Independent Online

Friday, December 8, 2023

View 0 recent articles pushed to you.Like us on FacebookFollow us on TwitterView weather by location

Metro FM Music Awards set to return in April after five year absence

Lerato Kganyago. Picture: Instagram

Lerato Kganyago. Picture: Instagram

Published Jan 19, 2023


On Wednesday night, the SABC’s biggest commercial radio station, Metro FM, hosted media and government dignitaries at The Capital Mbombela to announce the return of the Metro FM Music Awards (MMAs) 2023.

During the announcement party, Metro FM’s Lerato Kganyago announced that the awards, which have been absent for five years, will return on April 29 and will be hosted in Mbombela, Mpumalanga.

The ceremony will be broadcast live on SABC1 and supported by various SABC radio stations. They will also be streamed live on SABC Plus and Metro FM’s YouTube channel.

The station issued a call for submissions for consideration in various categories and announced that they will be open for entries from January 19 to February 28.

Only albums, singles and recordings released between February 28, 2022, to February 28, 2023, will be eligible. Submissions can be done on

Ms Nada Wotshela, who is Group Executive for SABC Radio, said: “We are excited to bring back one of the SABC’s biggest events that is loved by the millions of our audiences.

“This event has grown to be embraced by the industry and surely has made an indelible mark. Hence, the demand for it remained high even at the time of its short break.”

Lerato Kganyago. Picture: Instagram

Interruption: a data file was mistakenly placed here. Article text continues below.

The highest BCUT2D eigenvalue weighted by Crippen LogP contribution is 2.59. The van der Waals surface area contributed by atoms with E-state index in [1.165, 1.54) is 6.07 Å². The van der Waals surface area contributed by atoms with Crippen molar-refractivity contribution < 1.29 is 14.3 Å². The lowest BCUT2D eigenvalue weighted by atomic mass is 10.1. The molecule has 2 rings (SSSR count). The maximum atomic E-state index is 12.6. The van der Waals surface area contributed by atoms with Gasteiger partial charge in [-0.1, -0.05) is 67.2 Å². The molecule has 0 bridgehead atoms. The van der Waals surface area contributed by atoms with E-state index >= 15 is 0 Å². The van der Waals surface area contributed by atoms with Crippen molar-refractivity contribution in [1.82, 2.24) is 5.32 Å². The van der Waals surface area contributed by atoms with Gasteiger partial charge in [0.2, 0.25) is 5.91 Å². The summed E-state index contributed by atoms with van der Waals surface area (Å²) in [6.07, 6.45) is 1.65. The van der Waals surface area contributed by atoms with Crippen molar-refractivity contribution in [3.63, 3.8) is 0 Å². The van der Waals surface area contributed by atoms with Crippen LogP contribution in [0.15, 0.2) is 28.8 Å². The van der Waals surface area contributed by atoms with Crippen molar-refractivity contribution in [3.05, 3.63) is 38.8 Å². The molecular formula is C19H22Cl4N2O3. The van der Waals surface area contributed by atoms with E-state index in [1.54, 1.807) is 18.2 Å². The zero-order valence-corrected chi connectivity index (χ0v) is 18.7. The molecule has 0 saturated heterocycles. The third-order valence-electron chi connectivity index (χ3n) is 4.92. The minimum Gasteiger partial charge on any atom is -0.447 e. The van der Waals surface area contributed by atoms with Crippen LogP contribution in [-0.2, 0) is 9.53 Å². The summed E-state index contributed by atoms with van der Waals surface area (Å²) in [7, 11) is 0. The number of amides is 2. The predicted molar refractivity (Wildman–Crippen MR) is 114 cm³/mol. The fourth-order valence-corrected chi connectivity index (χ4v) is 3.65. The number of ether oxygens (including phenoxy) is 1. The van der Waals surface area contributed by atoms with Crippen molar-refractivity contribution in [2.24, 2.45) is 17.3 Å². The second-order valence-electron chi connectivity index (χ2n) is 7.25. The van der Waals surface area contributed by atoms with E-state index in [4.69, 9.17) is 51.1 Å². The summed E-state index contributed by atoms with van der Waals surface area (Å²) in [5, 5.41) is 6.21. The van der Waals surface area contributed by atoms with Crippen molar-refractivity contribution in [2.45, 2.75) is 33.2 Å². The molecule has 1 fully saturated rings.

The Head of the Department for Culture, Sport and Recreation, Mr Godfrey Ntombela, added: “We are delighted to welcome the Metro FM Music Awards back to Mpumalanga Province.

“We strongly believe that this event will reignite tourism, and the fact that we are the host province again is an indication that our province is a perfect destination for tourism and cultural activities.

“The opportunity to host this major event comes at the right time and we are hopeful that it will benefit the creative industry that is still reeling from the dire effects of Covid-19.”

The previous iteration of the awards was hosted at Durban’s ICC back in 2017 and was shrouded in controversy after the late Riky Rick criticised radio stations for not supporting local acts and accused some record labels of “buying” awards.

“90 percent of the s**t I hear on radio is garbage. So if you’re a kid and you’re watching this right now, forget radio.

“If they don’t let you play on radio, you better go to the internet and let your songs pop on the internet,” he said before they cut his mic off.

Shortly after this controversial rant, which came during his acceptance speech for Best Hit Single (“Sidlukotini”), Riky went on to Tweet a line from that very song: "If ni**az can pay for these f***ing awards then my ni*ga I don't want them.”